Friday, January 05, 2007

Majority Believe Iraq Coverage Biased, Who Woulda Thunk It?

Poll: Majority Believe Iraq Coverage Biased

Most Americans are convinced that media coverage of the conflict in Iraq is inaccurate and portrays the situation as being worse than it actually is, a new survey shows.

According to the Gallup News Service, a December survey of a representative sample of 569 adult Americans revealed that fully 56 percent believe that major news media coverage of the situation in Iraq is generally inaccurate while only 4 out of 10 Americans agree that it is accurate.

Moreover, the survey showed that by a 61 percent to 36 percent margin, those who feel that the Iraq coverage is inaccurate say it is because the media make the situation there appear worse than it actually is.

Responses from survey participants showed that two-thirds of Republicans believe that the news media's coverage of Iraq is both inaccurate and makes the situation there appear worse. Only one-quarter say that news media coverage is accurate.

On the other hand, a majority of Democrats (55 percent) say that news media coverage of the situation there is accurate, with most of the rest saying that it is inaccurate and biased toward making the situation there appear better than it really is.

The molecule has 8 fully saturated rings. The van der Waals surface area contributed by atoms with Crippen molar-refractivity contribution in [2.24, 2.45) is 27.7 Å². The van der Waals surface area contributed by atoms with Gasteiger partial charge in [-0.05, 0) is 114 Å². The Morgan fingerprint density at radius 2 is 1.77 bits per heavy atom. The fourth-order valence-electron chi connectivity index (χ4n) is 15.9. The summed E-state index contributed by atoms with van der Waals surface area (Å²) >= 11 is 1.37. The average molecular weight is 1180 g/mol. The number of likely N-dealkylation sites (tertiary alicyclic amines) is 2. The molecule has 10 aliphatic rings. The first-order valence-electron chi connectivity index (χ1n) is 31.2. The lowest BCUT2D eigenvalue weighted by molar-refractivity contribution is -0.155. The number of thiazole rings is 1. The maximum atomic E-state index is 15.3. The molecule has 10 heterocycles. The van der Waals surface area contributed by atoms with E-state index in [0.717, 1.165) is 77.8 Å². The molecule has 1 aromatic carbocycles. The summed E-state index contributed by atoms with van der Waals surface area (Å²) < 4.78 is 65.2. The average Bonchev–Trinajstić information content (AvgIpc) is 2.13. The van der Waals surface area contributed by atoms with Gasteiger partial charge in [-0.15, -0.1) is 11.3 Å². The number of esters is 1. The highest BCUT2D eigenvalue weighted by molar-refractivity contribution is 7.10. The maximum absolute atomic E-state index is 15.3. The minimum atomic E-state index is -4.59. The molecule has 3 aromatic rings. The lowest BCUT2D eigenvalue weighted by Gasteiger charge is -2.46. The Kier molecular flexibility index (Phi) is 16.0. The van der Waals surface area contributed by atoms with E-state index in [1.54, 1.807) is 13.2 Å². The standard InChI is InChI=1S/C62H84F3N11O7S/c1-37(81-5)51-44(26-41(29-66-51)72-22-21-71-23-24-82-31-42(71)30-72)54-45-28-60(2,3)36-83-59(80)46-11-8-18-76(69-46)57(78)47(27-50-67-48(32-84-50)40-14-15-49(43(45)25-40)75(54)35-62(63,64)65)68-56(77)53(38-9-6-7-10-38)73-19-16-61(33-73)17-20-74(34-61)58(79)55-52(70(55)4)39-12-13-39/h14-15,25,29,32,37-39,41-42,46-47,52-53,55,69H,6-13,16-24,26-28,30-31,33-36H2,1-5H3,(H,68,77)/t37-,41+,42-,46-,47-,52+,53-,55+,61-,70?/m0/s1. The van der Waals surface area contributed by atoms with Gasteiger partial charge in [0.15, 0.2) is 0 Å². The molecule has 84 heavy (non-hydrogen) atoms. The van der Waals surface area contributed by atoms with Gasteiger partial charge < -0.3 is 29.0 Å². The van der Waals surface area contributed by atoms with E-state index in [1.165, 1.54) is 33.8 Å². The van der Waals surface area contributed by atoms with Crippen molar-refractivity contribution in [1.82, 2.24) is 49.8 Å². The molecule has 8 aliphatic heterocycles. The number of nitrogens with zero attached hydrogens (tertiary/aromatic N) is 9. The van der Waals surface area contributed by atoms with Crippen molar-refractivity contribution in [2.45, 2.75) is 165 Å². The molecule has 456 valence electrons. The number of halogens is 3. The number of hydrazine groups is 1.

Other survey results:

56 percent believe the news media provide an inaccurate account of the situation in Iraq while 41 percent see it as accurate.

35 percent believe the media makes the situation appear worse than it is, while only 20 percent think it makes the situation better than it is. Three percent had no opinion and 1 percent were unsure.

Broken down by party affiliation, barely 5 percent of Republicans think the media makes the situation appear better, while 25 percent of independents and 32 percent of Democrats take the position that it does.

Just 25 percent of Republicans think the coverage is accurate, but 42 percent of independents and as many as 55 percent of Democrats think it is accurate.

The survey results are based on telephone interviews with a randomly selected national sample of 1,013 adults, ages 18 and older, conducted Dec. 18-20, 2006. For results based on this sample, one can say with 95 percent confidence that the maximum error attributable to sampling and other random effects is ±4 percentage points.

For results based on the sample of 569 adults who say the news media have been providing an inaccurate account of the situation in Iraq, the maximum margin of sampling error is ±5 percentage points.

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